Ford Motor Co. is planning to take on luxury carmakers in Europe by offering high-end versions of its volume models as it tries to stop its financial bleeding in the region. Executives at Ford’s Europe base are assured that they can persuade consumers to shell out extra cash for current models fitted with luxury leather interiors and chrome moldings and for premium customer service – all under a new label, Vignale.
However, since most of Ford’s rivals are targeting the same buyers, the carmaker’s approach is laden with risks. Boston Consulting Group senior partner Nikolaus Lang remarked to Reuters that he doubts that volume carmakers could generate considerable volume in the premium segment, adding that penetrating the European premium market is “troublesome."
Fiat Chrysler Automobiles chief executive Sergio Marchionne is not a fan of taking mainstream brands upmarket. He remarked that brands that are between a mass-market and a premium brand “don't have legs."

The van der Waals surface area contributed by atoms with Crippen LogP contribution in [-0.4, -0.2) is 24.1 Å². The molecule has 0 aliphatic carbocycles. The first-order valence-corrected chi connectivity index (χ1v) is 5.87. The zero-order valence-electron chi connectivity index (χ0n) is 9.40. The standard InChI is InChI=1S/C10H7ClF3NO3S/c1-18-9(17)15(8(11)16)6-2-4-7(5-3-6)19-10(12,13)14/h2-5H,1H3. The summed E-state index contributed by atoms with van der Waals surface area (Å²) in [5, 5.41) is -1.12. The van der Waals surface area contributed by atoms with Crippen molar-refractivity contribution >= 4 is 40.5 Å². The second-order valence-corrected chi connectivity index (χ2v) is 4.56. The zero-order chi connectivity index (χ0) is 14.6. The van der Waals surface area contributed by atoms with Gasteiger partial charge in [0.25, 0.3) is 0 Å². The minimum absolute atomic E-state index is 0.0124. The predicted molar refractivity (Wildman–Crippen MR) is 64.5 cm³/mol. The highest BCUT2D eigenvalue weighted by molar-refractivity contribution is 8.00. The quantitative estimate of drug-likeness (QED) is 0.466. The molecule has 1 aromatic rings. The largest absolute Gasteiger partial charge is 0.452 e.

If Ford proves successful in its Vignale move, the carmaker might be able to achieve profitability in Europe, where it has been losing money since 2010. IHS Automotive expects Ford to post up to a 25-percent jump in sales in Europe to 1.65 million cars by 2020, as the carmaker introduce at least 25 new or upgraded models by 2017.
The rise in volume, however, may not matter much if it cannot raise prices. Ford has managed to up its market share in Europe to 7.5 percent in the first four months of 2014 from 7.2 percent, thanks to an 11-percent jump in sales in the region in the same period, according to data from industry association ACEA.
However, the surge in sales could be attributed to its discounts that are larger than those offered by other carmakers. [source: automotive news - sub. required]